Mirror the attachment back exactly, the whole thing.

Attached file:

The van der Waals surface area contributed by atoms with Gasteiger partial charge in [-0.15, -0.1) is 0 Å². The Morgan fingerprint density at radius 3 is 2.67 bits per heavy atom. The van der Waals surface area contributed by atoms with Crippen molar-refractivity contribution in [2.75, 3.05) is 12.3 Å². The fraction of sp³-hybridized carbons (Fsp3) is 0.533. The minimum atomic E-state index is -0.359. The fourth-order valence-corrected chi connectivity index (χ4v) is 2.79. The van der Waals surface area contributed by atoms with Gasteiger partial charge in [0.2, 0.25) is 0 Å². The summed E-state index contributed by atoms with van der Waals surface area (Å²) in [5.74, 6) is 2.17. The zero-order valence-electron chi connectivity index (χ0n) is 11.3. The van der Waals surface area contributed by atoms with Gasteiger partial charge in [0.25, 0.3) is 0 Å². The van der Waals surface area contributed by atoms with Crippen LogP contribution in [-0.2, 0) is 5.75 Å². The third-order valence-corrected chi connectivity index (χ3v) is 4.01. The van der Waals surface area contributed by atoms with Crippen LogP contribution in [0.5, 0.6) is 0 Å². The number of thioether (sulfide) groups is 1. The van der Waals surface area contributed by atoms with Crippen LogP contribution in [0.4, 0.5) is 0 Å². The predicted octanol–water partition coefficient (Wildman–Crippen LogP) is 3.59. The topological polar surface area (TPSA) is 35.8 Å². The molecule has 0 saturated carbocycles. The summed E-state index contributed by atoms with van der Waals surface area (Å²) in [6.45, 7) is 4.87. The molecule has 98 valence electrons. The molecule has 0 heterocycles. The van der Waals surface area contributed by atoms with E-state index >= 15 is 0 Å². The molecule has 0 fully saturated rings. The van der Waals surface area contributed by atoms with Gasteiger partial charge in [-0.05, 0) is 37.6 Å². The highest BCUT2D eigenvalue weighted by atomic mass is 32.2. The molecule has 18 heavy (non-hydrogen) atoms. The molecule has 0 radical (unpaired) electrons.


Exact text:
The van der Waals surface area contributed by atoms with Gasteiger partial charge in [-0.15, -0.1) is 0 Å². The Morgan fingerprint density at radius 3 is 2.67 bits per heavy atom. The van der Waals surface area contributed by atoms with Crippen molar-refractivity contribution in [2.75, 3.05) is 12.3 Å². The fraction of sp³-hybridized carbons (Fsp3) is 0.533. The minimum atomic E-state index is -0.359. The fourth-order valence-corrected chi connectivity index (χ4v) is 2.79. The van der Waals surface area contributed by atoms with Gasteiger partial charge in [0.2, 0.25) is 0 Å². The summed E-state index contributed by atoms with van der Waals surface area (Å²) in [5.74, 6) is 2.17. The zero-order valence-electron chi connectivity index (χ0n) is 11.3. The van der Waals surface area contributed by atoms with Gasteiger partial charge in [0.25, 0.3) is 0 Å². The van der Waals surface area contributed by atoms with Crippen LogP contribution in [-0.2, 0) is 5.75 Å². The third-order valence-corrected chi connectivity index (χ3v) is 4.01. The van der Waals surface area contributed by atoms with Crippen LogP contribution in [0.5, 0.6) is 0 Å². The number of thioether (sulfide) groups is 1. The van der Waals surface area contributed by atoms with Crippen LogP contribution in [0.4, 0.5) is 0 Å². The predicted octanol–water partition coefficient (Wildman–Crippen LogP) is 3.59. The topological polar surface area (TPSA) is 35.8 Å². The molecule has 0 saturated carbocycles. The summed E-state index contributed by atoms with van der Waals surface area (Å²) in [6.45, 7) is 4.87. The molecule has 98 valence electrons. The molecule has 0 heterocycles. The van der Waals surface area contributed by atoms with E-state index >= 15 is 0 Å². The molecule has 0 fully saturated rings. The van der Waals surface area contributed by atoms with Gasteiger partial charge in [-0.05, 0) is 37.6 Å². The highest BCUT2D eigenvalue weighted by atomic mass is 32.2. The molecule has 18 heavy (non-hydrogen) atoms. The molecule has 0 radical (unpaired) electrons.